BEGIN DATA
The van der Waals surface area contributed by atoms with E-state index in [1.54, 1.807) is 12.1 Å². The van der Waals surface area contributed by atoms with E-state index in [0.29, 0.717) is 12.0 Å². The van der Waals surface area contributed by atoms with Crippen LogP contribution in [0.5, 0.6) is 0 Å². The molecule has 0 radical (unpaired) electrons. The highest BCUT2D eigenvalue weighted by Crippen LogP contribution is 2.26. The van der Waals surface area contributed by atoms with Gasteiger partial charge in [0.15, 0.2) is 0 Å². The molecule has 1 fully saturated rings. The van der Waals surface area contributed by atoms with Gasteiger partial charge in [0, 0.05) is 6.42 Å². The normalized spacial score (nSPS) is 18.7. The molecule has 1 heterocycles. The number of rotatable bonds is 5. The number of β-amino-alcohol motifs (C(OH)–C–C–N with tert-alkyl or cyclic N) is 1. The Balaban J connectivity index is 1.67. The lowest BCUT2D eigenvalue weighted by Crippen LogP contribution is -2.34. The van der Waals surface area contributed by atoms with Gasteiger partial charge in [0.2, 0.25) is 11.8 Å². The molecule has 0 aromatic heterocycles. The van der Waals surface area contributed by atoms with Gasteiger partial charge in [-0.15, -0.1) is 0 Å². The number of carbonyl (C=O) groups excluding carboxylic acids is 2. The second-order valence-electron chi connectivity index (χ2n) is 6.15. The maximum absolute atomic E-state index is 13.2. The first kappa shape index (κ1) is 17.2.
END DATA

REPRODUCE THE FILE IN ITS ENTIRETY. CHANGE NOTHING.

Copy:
The van der Waals surface area contributed by atoms with E-state index in [1.54, 1.807) is 12.1 Å². The van der Waals surface area contributed by atoms with E-state index in [0.29, 0.717) is 12.0 Å². The van der Waals surface area contributed by atoms with Crippen LogP contribution in [0.5, 0.6) is 0 Å². The molecule has 0 radical (unpaired) electrons. The highest BCUT2D eigenvalue weighted by Crippen LogP contribution is 2.26. The van der Waals surface area contributed by atoms with Gasteiger partial charge in [0.15, 0.2) is 0 Å². The molecule has 1 fully saturated rings. The van der Waals surface area contributed by atoms with Gasteiger partial charge in [0, 0.05) is 6.42 Å². The normalized spacial score (nSPS) is 18.7. The molecule has 1 heterocycles. The number of rotatable bonds is 5. The number of β-amino-alcohol motifs (C(OH)–C–C–N with tert-alkyl or cyclic N) is 1. The Balaban J connectivity index is 1.67. The lowest BCUT2D eigenvalue weighted by Crippen LogP contribution is -2.34. The van der Waals surface area contributed by atoms with Gasteiger partial charge in [0.2, 0.25) is 11.8 Å². The molecule has 0 aromatic heterocycles. The van der Waals surface area contributed by atoms with Gasteiger partial charge in [-0.15, -0.1) is 0 Å². The number of carbonyl (C=O) groups excluding carboxylic acids is 2. The second-order valence-electron chi connectivity index (χ2n) is 6.15. The maximum absolute atomic E-state index is 13.2. The first kappa shape index (κ1) is 17.2.